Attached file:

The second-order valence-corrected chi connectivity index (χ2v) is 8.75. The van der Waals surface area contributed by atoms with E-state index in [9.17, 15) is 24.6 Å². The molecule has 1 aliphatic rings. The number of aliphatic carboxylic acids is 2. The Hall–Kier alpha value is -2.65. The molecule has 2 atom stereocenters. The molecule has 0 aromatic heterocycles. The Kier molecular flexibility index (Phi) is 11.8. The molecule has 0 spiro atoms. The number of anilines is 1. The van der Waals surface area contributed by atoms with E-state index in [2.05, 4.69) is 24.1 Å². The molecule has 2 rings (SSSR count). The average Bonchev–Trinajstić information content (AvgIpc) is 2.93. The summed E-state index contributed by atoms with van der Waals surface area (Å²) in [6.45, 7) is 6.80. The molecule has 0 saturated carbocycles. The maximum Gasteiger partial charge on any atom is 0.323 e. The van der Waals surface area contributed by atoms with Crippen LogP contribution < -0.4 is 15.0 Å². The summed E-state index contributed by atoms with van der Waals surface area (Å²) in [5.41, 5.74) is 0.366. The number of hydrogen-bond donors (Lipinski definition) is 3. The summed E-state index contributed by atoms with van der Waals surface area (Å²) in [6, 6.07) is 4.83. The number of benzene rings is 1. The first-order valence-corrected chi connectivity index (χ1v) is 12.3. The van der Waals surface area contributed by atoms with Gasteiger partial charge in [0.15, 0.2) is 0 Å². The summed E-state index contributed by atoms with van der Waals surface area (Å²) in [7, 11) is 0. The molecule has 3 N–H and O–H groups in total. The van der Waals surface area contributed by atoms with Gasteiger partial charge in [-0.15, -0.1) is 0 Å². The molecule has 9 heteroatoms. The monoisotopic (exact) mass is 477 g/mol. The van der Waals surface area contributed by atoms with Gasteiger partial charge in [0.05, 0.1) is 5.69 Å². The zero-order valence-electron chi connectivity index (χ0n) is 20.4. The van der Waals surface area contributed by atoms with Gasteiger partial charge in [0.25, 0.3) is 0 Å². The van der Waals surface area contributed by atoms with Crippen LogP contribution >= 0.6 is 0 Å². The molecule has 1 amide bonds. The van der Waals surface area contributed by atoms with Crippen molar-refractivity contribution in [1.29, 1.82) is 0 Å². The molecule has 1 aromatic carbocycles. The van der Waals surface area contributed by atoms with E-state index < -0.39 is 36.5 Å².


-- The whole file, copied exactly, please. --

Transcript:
The second-order valence-corrected chi connectivity index (χ2v) is 8.75. The van der Waals surface area contributed by atoms with E-state index in [9.17, 15) is 24.6 Å². The molecule has 1 aliphatic rings. The number of aliphatic carboxylic acids is 2. The Hall–Kier alpha value is -2.65. The molecule has 2 atom stereocenters. The molecule has 0 aromatic heterocycles. The Kier molecular flexibility index (Phi) is 11.8. The molecule has 0 spiro atoms. The number of anilines is 1. The van der Waals surface area contributed by atoms with E-state index in [2.05, 4.69) is 24.1 Å². The molecule has 2 rings (SSSR count). The average Bonchev–Trinajstić information content (AvgIpc) is 2.93. The summed E-state index contributed by atoms with van der Waals surface area (Å²) in [6.45, 7) is 6.80. The molecule has 0 saturated carbocycles. The maximum Gasteiger partial charge on any atom is 0.323 e. The van der Waals surface area contributed by atoms with Crippen LogP contribution < -0.4 is 15.0 Å². The summed E-state index contributed by atoms with van der Waals surface area (Å²) in [5.41, 5.74) is 0.366. The number of hydrogen-bond donors (Lipinski definition) is 3. The summed E-state index contributed by atoms with van der Waals surface area (Å²) in [6, 6.07) is 4.83. The number of benzene rings is 1. The first-order valence-corrected chi connectivity index (χ1v) is 12.3. The van der Waals surface area contributed by atoms with Gasteiger partial charge in [0.15, 0.2) is 0 Å². The summed E-state index contributed by atoms with van der Waals surface area (Å²) in [7, 11) is 0. The molecule has 3 N–H and O–H groups in total. The van der Waals surface area contributed by atoms with Gasteiger partial charge in [-0.15, -0.1) is 0 Å². The molecule has 9 heteroatoms. The monoisotopic (exact) mass is 477 g/mol. The van der Waals surface area contributed by atoms with Gasteiger partial charge in [0.05, 0.1) is 5.69 Å². The zero-order valence-electron chi connectivity index (χ0n) is 20.4. The van der Waals surface area contributed by atoms with Gasteiger partial charge in [0.25, 0.3) is 0 Å². The van der Waals surface area contributed by atoms with Crippen LogP contribution >= 0.6 is 0 Å². The molecule has 1 amide bonds. The van der Waals surface area contributed by atoms with Crippen molar-refractivity contribution in [1.29, 1.82) is 0 Å². The molecule has 1 aromatic carbocycles. The van der Waals surface area contributed by atoms with E-state index < -0.39 is 36.5 Å².